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Border Districts (Gerald Murnane, Giramondo)

In Border Districts, which is conceived as Gerald Murnane’s last work of fiction, the narrator has moved to a remote town, near the border of a neighbouring state, so that he can ‘spend most of [his] time alone’ and ‘live according to several rules that [he] had for long wanted to live by’. The narrator, typical of Murnane’s fiction, is preoccupied with exploring the images that come to mind, from his childhood, from books he has read or remembered conversations. The book follows these explorations, from one image to the next, rather than a more traditional plot. In reading Border Districts, it’s not hard to see why Murnane is highly regarded overseas: the originality of his style and subject makes for unique, interesting writing, and the book has already been picked up for US publication in 2018 by Farrar, Straus and Giroux. Murnane’s writing is precise and compulsive, but the book’s unconventional form won’t appeal to all readers. Rather, it’s recommended for readers of literature, particularly those that enjoy more experimental writing.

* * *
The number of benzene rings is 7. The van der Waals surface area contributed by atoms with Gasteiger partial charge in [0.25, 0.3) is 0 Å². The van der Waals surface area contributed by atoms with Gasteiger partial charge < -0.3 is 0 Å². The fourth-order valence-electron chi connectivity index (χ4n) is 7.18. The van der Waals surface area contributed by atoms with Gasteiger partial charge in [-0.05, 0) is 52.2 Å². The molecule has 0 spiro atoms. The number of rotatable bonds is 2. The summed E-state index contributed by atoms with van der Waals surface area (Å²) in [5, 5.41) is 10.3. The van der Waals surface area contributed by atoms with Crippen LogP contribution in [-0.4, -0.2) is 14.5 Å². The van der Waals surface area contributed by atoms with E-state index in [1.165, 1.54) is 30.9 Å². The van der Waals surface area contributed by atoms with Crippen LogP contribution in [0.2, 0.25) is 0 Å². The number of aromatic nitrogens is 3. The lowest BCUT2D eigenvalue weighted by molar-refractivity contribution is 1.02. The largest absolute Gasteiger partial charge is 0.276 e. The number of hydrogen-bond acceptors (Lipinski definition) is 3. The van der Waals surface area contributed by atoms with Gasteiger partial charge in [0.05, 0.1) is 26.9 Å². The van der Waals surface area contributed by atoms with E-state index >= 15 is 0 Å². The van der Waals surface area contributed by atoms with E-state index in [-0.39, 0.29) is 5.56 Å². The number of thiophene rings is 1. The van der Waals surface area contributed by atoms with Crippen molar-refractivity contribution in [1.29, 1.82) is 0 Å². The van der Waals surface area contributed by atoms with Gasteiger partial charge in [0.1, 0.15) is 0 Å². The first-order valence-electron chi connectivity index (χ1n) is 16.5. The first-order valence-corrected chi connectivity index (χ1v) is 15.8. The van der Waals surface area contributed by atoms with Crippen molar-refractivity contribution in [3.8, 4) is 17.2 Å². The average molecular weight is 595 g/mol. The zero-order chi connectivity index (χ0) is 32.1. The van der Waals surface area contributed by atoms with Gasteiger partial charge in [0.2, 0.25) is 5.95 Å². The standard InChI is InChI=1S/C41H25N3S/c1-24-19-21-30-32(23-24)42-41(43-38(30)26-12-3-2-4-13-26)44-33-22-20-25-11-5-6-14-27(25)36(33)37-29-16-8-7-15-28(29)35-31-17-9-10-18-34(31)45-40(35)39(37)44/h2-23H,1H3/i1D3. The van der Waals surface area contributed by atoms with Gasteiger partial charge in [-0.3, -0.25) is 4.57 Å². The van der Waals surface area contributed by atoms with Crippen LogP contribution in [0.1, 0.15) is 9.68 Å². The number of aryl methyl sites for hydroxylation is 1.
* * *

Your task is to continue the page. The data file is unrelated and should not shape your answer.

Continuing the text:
Brad Jefferies is news editor at Books+Publishing

 

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